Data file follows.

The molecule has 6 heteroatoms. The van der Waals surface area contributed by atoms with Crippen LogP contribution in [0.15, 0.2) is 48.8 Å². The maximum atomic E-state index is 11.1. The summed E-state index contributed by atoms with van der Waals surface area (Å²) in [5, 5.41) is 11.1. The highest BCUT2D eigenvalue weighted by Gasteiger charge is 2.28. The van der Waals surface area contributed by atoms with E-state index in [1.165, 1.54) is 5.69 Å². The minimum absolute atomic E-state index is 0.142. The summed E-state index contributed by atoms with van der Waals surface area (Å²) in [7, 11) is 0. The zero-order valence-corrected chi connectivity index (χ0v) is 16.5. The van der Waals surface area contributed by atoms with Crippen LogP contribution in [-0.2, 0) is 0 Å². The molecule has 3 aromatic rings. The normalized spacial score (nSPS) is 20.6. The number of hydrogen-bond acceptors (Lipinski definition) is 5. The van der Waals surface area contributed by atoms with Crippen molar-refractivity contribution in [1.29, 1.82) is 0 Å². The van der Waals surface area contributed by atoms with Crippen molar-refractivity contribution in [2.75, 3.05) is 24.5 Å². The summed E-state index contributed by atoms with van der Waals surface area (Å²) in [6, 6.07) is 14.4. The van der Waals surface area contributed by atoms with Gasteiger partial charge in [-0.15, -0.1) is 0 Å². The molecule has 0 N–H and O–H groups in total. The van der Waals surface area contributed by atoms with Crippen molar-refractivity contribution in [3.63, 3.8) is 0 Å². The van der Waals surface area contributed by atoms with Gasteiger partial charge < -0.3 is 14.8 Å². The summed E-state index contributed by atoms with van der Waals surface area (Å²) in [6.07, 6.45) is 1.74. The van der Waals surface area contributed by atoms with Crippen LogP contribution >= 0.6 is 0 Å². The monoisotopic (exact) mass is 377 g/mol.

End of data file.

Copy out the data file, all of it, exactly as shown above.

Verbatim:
The molecule has 6 heteroatoms. The van der Waals surface area contributed by atoms with Crippen LogP contribution in [0.15, 0.2) is 48.8 Å². The maximum atomic E-state index is 11.1. The summed E-state index contributed by atoms with van der Waals surface area (Å²) in [5, 5.41) is 11.1. The highest BCUT2D eigenvalue weighted by Gasteiger charge is 2.28. The van der Waals surface area contributed by atoms with E-state index in [1.165, 1.54) is 5.69 Å². The minimum absolute atomic E-state index is 0.142. The summed E-state index contributed by atoms with van der Waals surface area (Å²) in [7, 11) is 0. The zero-order valence-corrected chi connectivity index (χ0v) is 16.5. The van der Waals surface area contributed by atoms with Crippen LogP contribution in [-0.2, 0) is 0 Å². The molecule has 3 aromatic rings. The normalized spacial score (nSPS) is 20.6. The number of hydrogen-bond acceptors (Lipinski definition) is 5. The van der Waals surface area contributed by atoms with Crippen molar-refractivity contribution in [1.29, 1.82) is 0 Å². The van der Waals surface area contributed by atoms with Crippen molar-refractivity contribution in [2.75, 3.05) is 24.5 Å². The summed E-state index contributed by atoms with van der Waals surface area (Å²) in [6, 6.07) is 14.4. The van der Waals surface area contributed by atoms with Gasteiger partial charge in [-0.15, -0.1) is 0 Å². The molecule has 0 N–H and O–H groups in total. The van der Waals surface area contributed by atoms with Crippen molar-refractivity contribution in [3.63, 3.8) is 0 Å². The van der Waals surface area contributed by atoms with Gasteiger partial charge < -0.3 is 14.8 Å². The summed E-state index contributed by atoms with van der Waals surface area (Å²) in [6.07, 6.45) is 1.74. The van der Waals surface area contributed by atoms with Crippen LogP contribution >= 0.6 is 0 Å². The monoisotopic (exact) mass is 377 g/mol.